The music of the mysterious Dodo Marmarosa finds new life in this recording by jazz pianist, arranger, composer, and educator Craig Davis. Released in July 29, 2022 via Pittsburgh’s own MCG Jazz label, the album features the stellar rhythm section of bassist John Clayton and drummer Jeff Hamilton.
Michael “Dodo” Marmarosa, bebop pianist, composer and arranger who retreated to his childhood home in Pittsburgh after years of touring with several major big bands, including those led by Tommy Dorsey, Gene Krupa, and Artie Shaw and recording with leading bebop and swing musicians, including Howard McGhee, Charlie Parker, and Lester Young. To observers of the jazz scene during the late 1940s, Marmarosa would have seemed a safe bet to join the pantheon of bebop pianists alongside the likes of Bud Powell and Thelonious Monk. But by the end of the decade Marmarosa’s star had already begun to fade. He returned to his native Pittsburgh for health reasons and became a near recluse for much of the rest of his life. Aside from a brief comeback attempt in the early 60s and sporadic performances in his hometown, Marmarosa largely retired from music and was relegated to a footnote in jazz history by the time of his death in 2002.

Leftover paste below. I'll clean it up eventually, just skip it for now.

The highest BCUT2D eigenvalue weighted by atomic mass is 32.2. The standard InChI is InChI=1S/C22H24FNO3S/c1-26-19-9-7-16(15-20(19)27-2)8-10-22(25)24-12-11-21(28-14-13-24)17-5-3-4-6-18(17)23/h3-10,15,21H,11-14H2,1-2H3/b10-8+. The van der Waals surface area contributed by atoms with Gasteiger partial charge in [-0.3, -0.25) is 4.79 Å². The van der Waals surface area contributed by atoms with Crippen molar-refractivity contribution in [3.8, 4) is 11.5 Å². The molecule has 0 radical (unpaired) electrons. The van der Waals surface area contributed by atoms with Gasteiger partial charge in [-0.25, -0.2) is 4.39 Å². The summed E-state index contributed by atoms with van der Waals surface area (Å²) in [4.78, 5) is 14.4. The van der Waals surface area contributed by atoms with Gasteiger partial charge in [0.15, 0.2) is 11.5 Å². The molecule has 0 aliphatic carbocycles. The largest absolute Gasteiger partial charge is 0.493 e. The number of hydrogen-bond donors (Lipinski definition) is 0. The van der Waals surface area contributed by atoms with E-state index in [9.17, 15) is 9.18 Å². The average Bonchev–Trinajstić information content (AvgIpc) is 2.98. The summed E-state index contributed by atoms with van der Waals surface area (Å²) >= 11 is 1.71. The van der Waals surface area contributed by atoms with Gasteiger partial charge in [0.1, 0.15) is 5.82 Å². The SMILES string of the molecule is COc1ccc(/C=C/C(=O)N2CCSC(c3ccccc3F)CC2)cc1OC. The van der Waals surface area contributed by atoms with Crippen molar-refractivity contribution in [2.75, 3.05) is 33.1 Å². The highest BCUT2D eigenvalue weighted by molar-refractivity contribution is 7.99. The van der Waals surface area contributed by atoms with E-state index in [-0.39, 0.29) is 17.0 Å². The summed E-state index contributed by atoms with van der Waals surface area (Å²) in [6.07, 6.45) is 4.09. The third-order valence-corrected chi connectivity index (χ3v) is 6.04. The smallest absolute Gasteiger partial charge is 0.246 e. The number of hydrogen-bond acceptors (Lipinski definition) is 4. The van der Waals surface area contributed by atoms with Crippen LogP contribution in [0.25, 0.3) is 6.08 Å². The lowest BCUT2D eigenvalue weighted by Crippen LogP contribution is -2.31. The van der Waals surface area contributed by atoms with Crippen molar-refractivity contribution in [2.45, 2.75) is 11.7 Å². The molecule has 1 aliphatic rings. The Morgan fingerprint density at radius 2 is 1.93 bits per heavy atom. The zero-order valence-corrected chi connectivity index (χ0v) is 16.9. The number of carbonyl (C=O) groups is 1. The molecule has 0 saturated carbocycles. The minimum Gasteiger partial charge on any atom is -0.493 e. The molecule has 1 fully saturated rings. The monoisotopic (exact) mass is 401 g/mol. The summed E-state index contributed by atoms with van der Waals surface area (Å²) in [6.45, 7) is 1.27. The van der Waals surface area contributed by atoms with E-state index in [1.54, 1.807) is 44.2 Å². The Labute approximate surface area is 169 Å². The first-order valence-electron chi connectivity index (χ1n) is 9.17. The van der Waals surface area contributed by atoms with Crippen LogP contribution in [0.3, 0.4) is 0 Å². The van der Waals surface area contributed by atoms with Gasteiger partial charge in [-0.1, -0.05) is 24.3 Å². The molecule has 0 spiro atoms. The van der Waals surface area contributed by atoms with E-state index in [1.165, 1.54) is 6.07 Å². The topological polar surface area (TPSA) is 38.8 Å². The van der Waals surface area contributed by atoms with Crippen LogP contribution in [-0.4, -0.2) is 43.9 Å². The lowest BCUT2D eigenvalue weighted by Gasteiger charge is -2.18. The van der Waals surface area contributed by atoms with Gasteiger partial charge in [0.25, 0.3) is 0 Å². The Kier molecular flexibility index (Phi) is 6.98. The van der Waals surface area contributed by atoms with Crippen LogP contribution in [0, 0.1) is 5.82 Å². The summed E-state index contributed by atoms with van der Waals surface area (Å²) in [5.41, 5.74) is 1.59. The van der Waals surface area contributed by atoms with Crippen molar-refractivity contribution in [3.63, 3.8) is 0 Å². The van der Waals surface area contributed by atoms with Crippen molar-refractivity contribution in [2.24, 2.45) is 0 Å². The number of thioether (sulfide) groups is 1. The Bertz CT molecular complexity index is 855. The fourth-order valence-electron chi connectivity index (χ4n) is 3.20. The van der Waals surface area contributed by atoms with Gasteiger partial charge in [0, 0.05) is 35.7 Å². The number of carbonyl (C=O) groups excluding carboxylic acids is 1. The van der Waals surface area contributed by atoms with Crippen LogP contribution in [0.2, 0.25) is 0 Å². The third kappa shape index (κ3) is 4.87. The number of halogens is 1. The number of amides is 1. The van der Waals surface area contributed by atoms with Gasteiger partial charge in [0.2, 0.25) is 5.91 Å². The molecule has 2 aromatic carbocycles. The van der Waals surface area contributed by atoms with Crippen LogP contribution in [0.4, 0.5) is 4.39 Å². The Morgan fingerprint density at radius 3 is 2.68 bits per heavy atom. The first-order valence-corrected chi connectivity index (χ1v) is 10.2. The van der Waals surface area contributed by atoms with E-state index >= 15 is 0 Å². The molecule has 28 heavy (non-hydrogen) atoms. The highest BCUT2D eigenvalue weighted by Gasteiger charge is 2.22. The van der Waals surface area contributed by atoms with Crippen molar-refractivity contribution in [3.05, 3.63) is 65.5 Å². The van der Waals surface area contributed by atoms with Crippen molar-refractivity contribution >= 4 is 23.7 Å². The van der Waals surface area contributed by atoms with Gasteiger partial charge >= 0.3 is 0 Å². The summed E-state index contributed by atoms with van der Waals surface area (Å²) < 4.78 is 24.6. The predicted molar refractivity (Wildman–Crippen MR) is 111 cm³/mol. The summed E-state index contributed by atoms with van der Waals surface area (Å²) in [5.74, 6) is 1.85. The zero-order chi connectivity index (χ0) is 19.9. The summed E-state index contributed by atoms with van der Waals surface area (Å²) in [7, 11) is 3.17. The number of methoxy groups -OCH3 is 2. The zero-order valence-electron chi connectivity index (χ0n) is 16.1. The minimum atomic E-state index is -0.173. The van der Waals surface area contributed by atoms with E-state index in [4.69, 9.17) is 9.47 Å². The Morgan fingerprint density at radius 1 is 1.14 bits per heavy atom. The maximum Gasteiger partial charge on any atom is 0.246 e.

Pianist Craig Davis is on a mission to raise Dodo’s profile in the jazz consciousness. Part of that stems from hometown pride; a fellow native of Pittsburgh, Davis has spent most of his career as an active and in-demand member of the Steel City jazz scene. He also recognizes parallels to his own approach to the piano in Marmarosa’s, as both men blend classical influences with a taste for progressive jazz and a spirited lyricism. Tone Paintings is a project more than a decade in the making.
“Dodo’s story really resonated with me because he was such an enigmatic figure,” Davis explains. “He never really got the recognition he deserved beyond having a flurry of fame in the forties. I thought maybe I could help bring his music to light.”